The biggest difference between this book and that of Yossi Klein Halevi’s (Letters to my Palestinian Neighbour) is that Goodman’s book is about dialogue among and between Jewish Israelis and not between Jewish Israelis and Palestinians. However, neither book takes up the issue of a necessary dialogue between Jewish and Palestinian Israelis. It is important to realize that Sayed Kashua, the Palestinian Israeli author of BildungsromanDancing Arabs (2002), Let It Be Morning (2004), and Exposure (2010), has given up on writing his comical weekly column for Ha’aretz and even given up on the idea of an Israeli Palestinian identity for himself and his family. He moved to the United States in spite of the enormous room he had for expressing the Palestinian Israeli experience. Both Goodman and Halevi ignore this dimension of a necessary dialogue.

Goodman argues that (and I would also argue, as in much of the political world elsewhere) reasonable disagreement has collapsed as different factions have moved into their own intellectual silos. The capacity to listen has vanished. But Goodman’s book is not about listening to different narratives, but listening to different positions and the arguments in their support among Israelis.

The result according to Goodman: Israelis recycle the same ideas over and over again. There is no exchange on the central issue of borders and the future. On that, Goodman begins the book with a map of how the West Bank is divided among Areas A (under both Palestinian and security control – the large Palestinian population centres in the West Bank), Area B under Palestinian civil jurisdiction but Israeli security control, and Area C where most of the Jewish settlements are under both Israeli civilian and military control.

While Israelis, according to Goodman, are driven by two types of fear, Palestinians, as Halevi argued, are driven by a history of humiliation. However, Goodman’s focus is on the differences between the two Israeli positions as outlined above. I appreciate Goodman’s book for his effort to break through the impasse on the peace process. I largely agree with him concerning his approach to dealing with peace between the Israelis and Palestinians. However, I find that I disagree with how he arrived at his conclusions. I particularly disagree with him with various points in his narrative of the development of Zionism. This raises questions about how these differences affect both his analysis and conclusions. As well, I disagree with both his logic and some of his theoretical assumptions. Sometimes, I am just confused about his position.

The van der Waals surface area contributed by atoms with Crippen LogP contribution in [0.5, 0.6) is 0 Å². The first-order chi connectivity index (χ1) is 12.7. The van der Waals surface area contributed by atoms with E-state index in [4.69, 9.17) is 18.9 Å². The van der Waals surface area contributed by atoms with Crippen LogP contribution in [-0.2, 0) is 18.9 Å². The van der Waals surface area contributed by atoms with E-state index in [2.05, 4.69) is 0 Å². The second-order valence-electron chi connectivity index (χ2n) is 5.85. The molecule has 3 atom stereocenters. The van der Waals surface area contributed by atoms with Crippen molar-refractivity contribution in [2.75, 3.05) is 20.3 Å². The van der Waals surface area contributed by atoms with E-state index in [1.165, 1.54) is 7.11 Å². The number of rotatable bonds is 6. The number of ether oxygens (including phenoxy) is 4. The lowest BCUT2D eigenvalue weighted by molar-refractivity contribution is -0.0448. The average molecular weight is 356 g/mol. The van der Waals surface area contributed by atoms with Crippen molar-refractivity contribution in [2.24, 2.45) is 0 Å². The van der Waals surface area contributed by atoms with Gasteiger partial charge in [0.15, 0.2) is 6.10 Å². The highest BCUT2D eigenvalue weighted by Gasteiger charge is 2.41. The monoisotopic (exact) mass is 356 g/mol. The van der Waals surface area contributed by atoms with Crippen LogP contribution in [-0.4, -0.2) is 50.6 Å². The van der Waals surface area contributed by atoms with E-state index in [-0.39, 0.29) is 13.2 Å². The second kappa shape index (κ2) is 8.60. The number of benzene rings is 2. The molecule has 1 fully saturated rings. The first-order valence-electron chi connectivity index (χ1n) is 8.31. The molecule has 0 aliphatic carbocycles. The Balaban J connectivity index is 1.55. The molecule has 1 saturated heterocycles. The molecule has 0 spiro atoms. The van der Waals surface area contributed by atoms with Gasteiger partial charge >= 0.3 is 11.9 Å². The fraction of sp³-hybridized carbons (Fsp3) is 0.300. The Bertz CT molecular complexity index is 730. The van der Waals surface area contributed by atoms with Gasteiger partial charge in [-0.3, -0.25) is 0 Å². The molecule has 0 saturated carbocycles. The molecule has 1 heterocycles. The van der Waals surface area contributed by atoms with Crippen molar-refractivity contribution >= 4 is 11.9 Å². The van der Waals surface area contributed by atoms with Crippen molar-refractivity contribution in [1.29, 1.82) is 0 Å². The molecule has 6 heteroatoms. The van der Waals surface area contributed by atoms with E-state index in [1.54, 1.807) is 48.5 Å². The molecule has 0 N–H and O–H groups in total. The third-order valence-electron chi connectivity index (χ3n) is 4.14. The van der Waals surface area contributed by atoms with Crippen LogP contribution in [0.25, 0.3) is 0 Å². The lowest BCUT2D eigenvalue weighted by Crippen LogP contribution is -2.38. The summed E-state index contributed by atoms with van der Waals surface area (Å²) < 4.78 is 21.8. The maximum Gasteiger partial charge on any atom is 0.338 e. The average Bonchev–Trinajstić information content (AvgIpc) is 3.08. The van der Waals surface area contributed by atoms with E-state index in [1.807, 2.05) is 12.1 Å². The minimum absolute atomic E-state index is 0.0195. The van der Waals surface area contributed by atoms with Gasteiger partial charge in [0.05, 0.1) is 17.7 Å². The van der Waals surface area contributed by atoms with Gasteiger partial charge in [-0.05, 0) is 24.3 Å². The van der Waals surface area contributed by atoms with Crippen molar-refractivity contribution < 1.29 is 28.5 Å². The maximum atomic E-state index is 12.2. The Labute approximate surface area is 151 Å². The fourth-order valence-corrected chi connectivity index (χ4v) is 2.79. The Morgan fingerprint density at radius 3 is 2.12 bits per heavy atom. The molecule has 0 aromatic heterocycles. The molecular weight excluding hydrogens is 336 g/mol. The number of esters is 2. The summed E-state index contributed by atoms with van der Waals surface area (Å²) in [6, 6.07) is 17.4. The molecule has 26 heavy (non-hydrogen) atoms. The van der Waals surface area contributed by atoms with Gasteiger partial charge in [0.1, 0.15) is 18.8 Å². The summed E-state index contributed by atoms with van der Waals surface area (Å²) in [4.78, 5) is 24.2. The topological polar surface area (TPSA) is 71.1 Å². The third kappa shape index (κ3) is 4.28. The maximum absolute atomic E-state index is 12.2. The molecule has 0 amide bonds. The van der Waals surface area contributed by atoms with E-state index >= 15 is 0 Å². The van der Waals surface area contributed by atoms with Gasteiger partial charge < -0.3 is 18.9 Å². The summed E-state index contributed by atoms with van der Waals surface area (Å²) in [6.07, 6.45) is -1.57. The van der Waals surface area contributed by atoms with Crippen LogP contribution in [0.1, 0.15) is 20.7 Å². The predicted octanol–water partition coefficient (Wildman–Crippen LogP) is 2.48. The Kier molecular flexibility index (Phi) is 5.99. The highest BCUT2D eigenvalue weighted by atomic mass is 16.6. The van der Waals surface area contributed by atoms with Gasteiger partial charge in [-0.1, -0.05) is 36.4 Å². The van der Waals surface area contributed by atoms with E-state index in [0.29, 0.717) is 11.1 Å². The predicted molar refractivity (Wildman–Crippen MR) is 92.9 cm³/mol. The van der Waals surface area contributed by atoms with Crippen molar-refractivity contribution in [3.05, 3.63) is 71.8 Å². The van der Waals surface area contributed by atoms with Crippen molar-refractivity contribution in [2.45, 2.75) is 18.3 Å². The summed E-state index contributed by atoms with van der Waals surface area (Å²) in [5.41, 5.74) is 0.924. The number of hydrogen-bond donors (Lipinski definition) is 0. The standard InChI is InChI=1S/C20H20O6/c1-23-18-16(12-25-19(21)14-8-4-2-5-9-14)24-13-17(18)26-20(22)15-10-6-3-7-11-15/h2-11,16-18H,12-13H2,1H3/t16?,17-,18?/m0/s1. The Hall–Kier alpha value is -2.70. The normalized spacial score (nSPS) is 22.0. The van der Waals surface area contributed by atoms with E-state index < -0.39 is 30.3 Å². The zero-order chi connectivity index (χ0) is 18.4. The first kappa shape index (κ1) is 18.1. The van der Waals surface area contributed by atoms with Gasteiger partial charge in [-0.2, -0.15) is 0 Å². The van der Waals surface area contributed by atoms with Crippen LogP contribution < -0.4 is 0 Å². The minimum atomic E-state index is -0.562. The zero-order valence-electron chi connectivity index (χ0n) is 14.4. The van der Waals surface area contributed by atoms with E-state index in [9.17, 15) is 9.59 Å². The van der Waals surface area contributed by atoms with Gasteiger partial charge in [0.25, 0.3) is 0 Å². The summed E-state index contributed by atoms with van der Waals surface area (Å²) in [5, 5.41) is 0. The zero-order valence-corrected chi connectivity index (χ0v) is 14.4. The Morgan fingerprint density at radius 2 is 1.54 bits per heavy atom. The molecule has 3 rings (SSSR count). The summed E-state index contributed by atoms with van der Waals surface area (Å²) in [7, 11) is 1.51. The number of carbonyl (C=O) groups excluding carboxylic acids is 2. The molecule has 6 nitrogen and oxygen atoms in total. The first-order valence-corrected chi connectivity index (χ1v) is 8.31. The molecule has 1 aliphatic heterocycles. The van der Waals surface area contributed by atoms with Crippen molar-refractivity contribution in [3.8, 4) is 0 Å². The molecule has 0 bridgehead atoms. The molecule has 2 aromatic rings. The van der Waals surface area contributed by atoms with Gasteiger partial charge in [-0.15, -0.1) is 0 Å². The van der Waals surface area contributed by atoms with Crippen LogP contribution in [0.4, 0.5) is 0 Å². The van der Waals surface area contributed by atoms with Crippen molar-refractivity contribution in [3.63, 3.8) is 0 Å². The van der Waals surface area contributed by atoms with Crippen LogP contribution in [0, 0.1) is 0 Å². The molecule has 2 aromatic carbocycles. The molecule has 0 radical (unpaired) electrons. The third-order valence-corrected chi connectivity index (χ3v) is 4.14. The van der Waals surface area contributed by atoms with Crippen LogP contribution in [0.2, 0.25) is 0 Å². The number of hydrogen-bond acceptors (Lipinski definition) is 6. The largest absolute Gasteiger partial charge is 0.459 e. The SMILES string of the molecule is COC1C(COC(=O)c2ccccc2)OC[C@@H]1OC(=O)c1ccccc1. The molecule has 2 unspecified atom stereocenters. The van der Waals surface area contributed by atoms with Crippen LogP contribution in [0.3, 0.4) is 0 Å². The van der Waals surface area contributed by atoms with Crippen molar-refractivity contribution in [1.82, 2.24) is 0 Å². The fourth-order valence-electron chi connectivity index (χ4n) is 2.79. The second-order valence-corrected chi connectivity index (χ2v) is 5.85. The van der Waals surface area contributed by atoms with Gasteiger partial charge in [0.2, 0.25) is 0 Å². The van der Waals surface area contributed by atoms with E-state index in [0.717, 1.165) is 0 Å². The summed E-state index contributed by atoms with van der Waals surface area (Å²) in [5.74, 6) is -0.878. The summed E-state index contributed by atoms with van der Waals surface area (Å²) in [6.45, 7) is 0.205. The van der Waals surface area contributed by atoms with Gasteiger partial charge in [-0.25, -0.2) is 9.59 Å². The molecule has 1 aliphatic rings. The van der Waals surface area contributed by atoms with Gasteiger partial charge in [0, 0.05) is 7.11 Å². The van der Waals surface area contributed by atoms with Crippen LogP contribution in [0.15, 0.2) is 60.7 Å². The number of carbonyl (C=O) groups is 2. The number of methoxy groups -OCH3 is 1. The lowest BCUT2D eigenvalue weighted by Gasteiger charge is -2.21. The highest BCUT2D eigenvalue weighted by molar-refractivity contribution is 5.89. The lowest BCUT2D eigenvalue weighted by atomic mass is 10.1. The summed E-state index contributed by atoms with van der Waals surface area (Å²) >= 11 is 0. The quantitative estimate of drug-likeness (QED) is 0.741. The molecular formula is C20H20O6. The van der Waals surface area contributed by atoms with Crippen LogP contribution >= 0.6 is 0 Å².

For example, how is it that Goodman claims that the solution requires detaching opinions from identities if the position of the Right, as articulated above, is a matter of interests rather than an identity issue? However, at other times, he considers the motivation on the Right to be an identity issue, an identification of Zionism with occupation and control of the whole of the Mandate territory and not just fears for the security of Israel. If so, how then is it that the Right is driven mainly by security issues and not ideology?

The Right may be driven by military security fears, but their position is framed in terms of passions rather than interests.  Thus, unlike Halevi, the core issue is not one of passions, of existential anxieties, but of interests. However, the passion of the extremist Israeli zealots offers the greatest obstacle to peace because it is they who do not accept the Talmudic injunction to control one’s passions. Rather, they lionize warrior believers and portray the Palestinians as Amalekites who need to be ethnically cleansed from the land of Israel, and exterminated as a national movement at the very least.

That means, for Goodman, that the passions have to be bracketed, passions identified with two respective positions. The war within Israel is simplified as one between peaceniks and those who believe in a Greater Israel where the whole of the West Bank would remain part and parcel of Israel. It is a war between Leftists who want to withdraw to the Green Line established before the Six-Day War and once more be regarded as a normal non-occupying state respected by the international community and Rightists who do not want to give up any territory, not only because they believe in Greater Israel, but because they believe withdrawal would leave Israel “shrunken, weakened, vulnerable, and doomed to physical destruction.” But then one becomes confused, for Goodman argues that it is a conflict between identity politics (the Left) and fear of an existential threat, though couched in messianic visions (the Right).

Goodman offers the model of the debate between Hillel and Shammai in the first century CE and claims that Hillel won the debate because Hillel demonstrated that he understood and could take into account the position on the other side, that his side was “agreeable and forbearing” showing restraint rather than extremism, a willingness to teach the position of the other side and genuinely listen to it and even modify one’s own position in light of what one hears.